25 November 2017

The Baden Fringe Tiara

Pascal Le Segretain/Getty Images

With the Nobels coming soon in all their glittering glory, what better way to spend a Saturday than with one of the Swedish royal family's most recognizable tiaras? Today, we're looking at the history of one of Crown Princess Victoria's favorite sparklers, the Baden Fringe Tiara.

Pascal Le Segretain/Getty Images

One of the sparkliest fringe tiaras in the business, the Baden Fringe Tiara has actually been historically associated with two royal Swedish Victorias. The first was Princess Victoria of Baden, who received the tiara from her parents, Grand Duke Friedrich I and Grand Duchess Luise of Baden, when she married the future King Gustav V of Sweden in 1881. She became Queen Victoria of Sweden in 1907.

Grand Ladies Site

The lovely piece is made up of diamond sunray motifs (which is why it is sometimes called the "Sunray Tiara") mounted on a frame. When it is detached from that frame, it can also be worn as a necklace -- which is how Victoria wore the piece on her wedding day, as you can see in the bridal portrait above.

Grand Ladies Site

Queen Victoria innovated further with the fringe, wearing it off the frame as a corsage ornament on her dress in this portrait, taken around the time of her son's wedding in 1905. She pairs the fringe here with numerous other jewels, including the Leuchtenberg Sapphires and her diamond stars, which now belong to Princess Benedikte of Denmark.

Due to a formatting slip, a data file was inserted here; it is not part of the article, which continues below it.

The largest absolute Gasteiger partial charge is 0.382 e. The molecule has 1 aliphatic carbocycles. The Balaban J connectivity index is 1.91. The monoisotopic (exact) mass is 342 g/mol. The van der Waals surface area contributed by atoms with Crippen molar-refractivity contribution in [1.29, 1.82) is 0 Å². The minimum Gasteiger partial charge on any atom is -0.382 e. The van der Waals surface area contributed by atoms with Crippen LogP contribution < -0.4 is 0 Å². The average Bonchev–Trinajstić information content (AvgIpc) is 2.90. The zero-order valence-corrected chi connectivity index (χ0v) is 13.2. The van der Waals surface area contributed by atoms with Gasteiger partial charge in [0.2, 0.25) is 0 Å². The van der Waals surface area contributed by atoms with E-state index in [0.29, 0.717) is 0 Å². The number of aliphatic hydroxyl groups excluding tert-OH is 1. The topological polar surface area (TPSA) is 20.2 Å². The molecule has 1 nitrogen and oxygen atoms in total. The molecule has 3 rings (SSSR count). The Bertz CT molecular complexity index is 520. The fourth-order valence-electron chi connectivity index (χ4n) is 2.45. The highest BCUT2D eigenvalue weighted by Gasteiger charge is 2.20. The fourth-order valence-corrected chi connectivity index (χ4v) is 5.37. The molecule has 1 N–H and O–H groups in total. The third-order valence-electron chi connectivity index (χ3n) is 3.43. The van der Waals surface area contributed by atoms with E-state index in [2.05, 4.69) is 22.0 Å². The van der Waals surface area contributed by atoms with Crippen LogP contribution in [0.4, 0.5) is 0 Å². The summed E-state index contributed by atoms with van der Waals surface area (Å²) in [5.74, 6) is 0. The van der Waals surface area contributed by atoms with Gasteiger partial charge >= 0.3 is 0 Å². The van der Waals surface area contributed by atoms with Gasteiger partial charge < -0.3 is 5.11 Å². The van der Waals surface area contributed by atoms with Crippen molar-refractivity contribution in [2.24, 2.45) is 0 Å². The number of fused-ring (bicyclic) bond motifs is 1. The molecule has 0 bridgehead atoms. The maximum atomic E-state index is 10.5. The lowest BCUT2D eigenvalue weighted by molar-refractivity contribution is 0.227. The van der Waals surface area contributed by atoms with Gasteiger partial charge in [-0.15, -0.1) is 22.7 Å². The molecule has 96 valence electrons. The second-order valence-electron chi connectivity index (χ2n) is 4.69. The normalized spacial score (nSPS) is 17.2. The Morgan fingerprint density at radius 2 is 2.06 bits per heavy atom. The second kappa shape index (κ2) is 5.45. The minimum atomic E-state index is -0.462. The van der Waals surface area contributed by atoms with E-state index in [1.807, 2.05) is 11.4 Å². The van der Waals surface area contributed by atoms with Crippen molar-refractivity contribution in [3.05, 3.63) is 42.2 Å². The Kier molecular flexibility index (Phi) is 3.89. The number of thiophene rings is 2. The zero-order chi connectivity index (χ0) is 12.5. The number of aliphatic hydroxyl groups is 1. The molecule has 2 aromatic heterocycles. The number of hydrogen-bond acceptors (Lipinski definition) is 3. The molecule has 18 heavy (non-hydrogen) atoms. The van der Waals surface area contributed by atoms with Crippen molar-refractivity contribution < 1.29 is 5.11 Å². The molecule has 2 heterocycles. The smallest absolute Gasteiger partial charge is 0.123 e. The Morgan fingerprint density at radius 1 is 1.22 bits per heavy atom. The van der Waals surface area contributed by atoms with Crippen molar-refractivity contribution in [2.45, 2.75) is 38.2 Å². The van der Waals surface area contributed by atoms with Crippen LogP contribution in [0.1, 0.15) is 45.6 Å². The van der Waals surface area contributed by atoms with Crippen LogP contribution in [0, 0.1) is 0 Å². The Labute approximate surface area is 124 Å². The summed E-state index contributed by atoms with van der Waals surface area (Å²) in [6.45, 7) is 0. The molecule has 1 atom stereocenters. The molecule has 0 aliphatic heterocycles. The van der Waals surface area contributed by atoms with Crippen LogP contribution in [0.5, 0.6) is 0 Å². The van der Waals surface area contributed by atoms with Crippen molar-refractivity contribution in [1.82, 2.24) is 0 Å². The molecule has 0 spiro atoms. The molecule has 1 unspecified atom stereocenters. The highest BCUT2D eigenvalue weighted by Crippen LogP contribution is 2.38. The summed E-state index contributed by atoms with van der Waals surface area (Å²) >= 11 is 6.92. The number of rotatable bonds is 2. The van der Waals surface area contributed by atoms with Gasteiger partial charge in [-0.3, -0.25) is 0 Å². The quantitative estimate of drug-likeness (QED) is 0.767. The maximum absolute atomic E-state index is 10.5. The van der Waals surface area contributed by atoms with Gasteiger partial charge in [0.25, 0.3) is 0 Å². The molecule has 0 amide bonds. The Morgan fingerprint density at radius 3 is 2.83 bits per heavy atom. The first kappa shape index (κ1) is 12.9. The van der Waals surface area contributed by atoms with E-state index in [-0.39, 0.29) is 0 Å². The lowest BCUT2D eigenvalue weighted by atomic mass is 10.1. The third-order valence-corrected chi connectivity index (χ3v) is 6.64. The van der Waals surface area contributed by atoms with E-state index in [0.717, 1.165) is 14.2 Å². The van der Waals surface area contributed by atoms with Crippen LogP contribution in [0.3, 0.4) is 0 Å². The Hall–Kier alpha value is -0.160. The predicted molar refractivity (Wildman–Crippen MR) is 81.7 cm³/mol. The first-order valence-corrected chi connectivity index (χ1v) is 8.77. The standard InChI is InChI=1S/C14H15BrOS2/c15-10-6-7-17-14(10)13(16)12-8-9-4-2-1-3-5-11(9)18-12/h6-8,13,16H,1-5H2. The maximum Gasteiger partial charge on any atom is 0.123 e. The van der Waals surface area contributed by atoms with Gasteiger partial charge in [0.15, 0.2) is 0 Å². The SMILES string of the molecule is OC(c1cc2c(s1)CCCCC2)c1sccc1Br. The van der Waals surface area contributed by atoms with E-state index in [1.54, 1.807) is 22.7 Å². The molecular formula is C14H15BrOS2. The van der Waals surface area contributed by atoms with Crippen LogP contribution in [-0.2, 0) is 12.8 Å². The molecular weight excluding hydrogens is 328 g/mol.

Wikimedia Commons

Since the time of Queen Victoria, the tiara has never left the Swedish royal family; Victoria made sure that it wouldn't by bequeathing the piece to the family foundation of the Bernadottes. (I wish more royal families would do this to keep collections together!)

Pascal Le Segretain/Getty Images

I've seen some people claim that the tiara is designated only to be worn by Swedish crown princesses, but that's not actually true. The tiara has been worn by many women in the family, including Crown Princess Margaretha, Queen Louise, Princess Lilian, Queen Silvia, Princess Margaretha, and Princess Birgitta. Above, Princess Lilian wears the tiara at the Nobel Prize Ceremony in 2004.

Clemens Bilan/Getty Images

Queen Silvia has begun wearing the tiara more frequently in recent years. Given the tiara's German history, it was an especially appropriate choice for a banquet in Berlin in October 2016. (More on that appearance, including that big brooch, over here!)

Pascal Le Segretain/Getty Images

And Princess Margaretha, King Carl XVI Gustaf's eldest sister, chose to wear the tiara for Princess Madeleine's wedding to Chris O'Neill in June 2013.

Pascal Le Segretain/Getty Images

For the last fifteen years, though, the tiara's primary wearer has been Crown Princess Victoria, who often sports the sparkler at events like the annual presentation of the Nobel prizes. (Above, she wears the tiara with the gorgeous Processional Necklace at the Nobel Prize Ceremony in 2005 -- and you'll note that, in this early appearance, the base of the tiara is still wrapped in silver velvet to match Princess Lilian's hair!) She's chosen the tiara for major royal events as well, including royal weddings and state visits.


Victoria even selected the tiara for some of her official engagement portraits, further reinforcing her connection with the piece. Whenever a royal lady wears a tiara in an important portrait, the image is reproduced over and over again -- and an engagement portrait in particular shows up in lots of places, especially mass-produced souvenirs.

Miguel Villagran/Getty Images

She's so strongly associated with the sparkler, in fact, that when a "Crown Princess Victoria" Barbie doll was made, it was wearing a miniature Baden Fringe!

Note: This is an updated and expanded version of an earlier post, with new text and images.